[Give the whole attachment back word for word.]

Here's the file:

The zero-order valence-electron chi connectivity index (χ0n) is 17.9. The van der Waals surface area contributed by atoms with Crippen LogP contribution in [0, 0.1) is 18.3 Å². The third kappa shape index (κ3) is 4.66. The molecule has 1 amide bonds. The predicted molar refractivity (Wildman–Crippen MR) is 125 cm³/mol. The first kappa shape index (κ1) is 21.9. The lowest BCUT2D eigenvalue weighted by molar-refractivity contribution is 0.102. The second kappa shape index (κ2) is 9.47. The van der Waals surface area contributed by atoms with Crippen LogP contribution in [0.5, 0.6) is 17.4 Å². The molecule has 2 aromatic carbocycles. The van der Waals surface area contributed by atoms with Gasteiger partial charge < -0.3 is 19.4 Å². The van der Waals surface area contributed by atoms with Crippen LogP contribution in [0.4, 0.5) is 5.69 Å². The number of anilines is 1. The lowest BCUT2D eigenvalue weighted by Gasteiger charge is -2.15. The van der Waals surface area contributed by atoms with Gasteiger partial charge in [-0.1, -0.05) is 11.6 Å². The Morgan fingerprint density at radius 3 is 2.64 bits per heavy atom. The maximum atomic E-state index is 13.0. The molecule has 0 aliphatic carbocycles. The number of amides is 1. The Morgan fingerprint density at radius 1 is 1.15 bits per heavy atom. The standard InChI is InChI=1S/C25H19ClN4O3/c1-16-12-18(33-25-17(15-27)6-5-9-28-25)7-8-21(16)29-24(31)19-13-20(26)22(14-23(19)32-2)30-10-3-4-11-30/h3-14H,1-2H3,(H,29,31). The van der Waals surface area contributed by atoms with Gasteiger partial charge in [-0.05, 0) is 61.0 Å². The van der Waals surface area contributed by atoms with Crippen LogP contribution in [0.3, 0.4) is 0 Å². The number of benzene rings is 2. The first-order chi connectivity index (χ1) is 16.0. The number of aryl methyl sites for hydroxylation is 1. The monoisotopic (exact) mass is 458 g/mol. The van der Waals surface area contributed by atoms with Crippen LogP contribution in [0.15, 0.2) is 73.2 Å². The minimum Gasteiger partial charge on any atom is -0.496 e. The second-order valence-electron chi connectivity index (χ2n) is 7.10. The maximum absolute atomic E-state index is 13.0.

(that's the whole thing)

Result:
The zero-order valence-electron chi connectivity index (χ0n) is 17.9. The van der Waals surface area contributed by atoms with Crippen LogP contribution in [0, 0.1) is 18.3 Å². The third kappa shape index (κ3) is 4.66. The molecule has 1 amide bonds. The predicted molar refractivity (Wildman–Crippen MR) is 125 cm³/mol. The first kappa shape index (κ1) is 21.9. The lowest BCUT2D eigenvalue weighted by molar-refractivity contribution is 0.102. The second kappa shape index (κ2) is 9.47. The van der Waals surface area contributed by atoms with Crippen LogP contribution in [0.5, 0.6) is 17.4 Å². The molecule has 2 aromatic carbocycles. The van der Waals surface area contributed by atoms with Gasteiger partial charge < -0.3 is 19.4 Å². The van der Waals surface area contributed by atoms with Crippen LogP contribution in [0.4, 0.5) is 5.69 Å². The number of anilines is 1. The lowest BCUT2D eigenvalue weighted by Gasteiger charge is -2.15. The van der Waals surface area contributed by atoms with Gasteiger partial charge in [-0.1, -0.05) is 11.6 Å². The Morgan fingerprint density at radius 3 is 2.64 bits per heavy atom. The maximum atomic E-state index is 13.0. The molecule has 0 aliphatic carbocycles. The number of amides is 1. The Morgan fingerprint density at radius 1 is 1.15 bits per heavy atom. The standard InChI is InChI=1S/C25H19ClN4O3/c1-16-12-18(33-25-17(15-27)6-5-9-28-25)7-8-21(16)29-24(31)19-13-20(26)22(14-23(19)32-2)30-10-3-4-11-30/h3-14H,1-2H3,(H,29,31). The van der Waals surface area contributed by atoms with Gasteiger partial charge in [-0.05, 0) is 61.0 Å². The van der Waals surface area contributed by atoms with Crippen LogP contribution in [0.3, 0.4) is 0 Å². The number of benzene rings is 2. The first-order chi connectivity index (χ1) is 16.0. The number of aryl methyl sites for hydroxylation is 1. The monoisotopic (exact) mass is 458 g/mol. The van der Waals surface area contributed by atoms with Crippen LogP contribution in [0.15, 0.2) is 73.2 Å². The minimum Gasteiger partial charge on any atom is -0.496 e. The second-order valence-electron chi connectivity index (χ2n) is 7.10. The maximum absolute atomic E-state index is 13.0.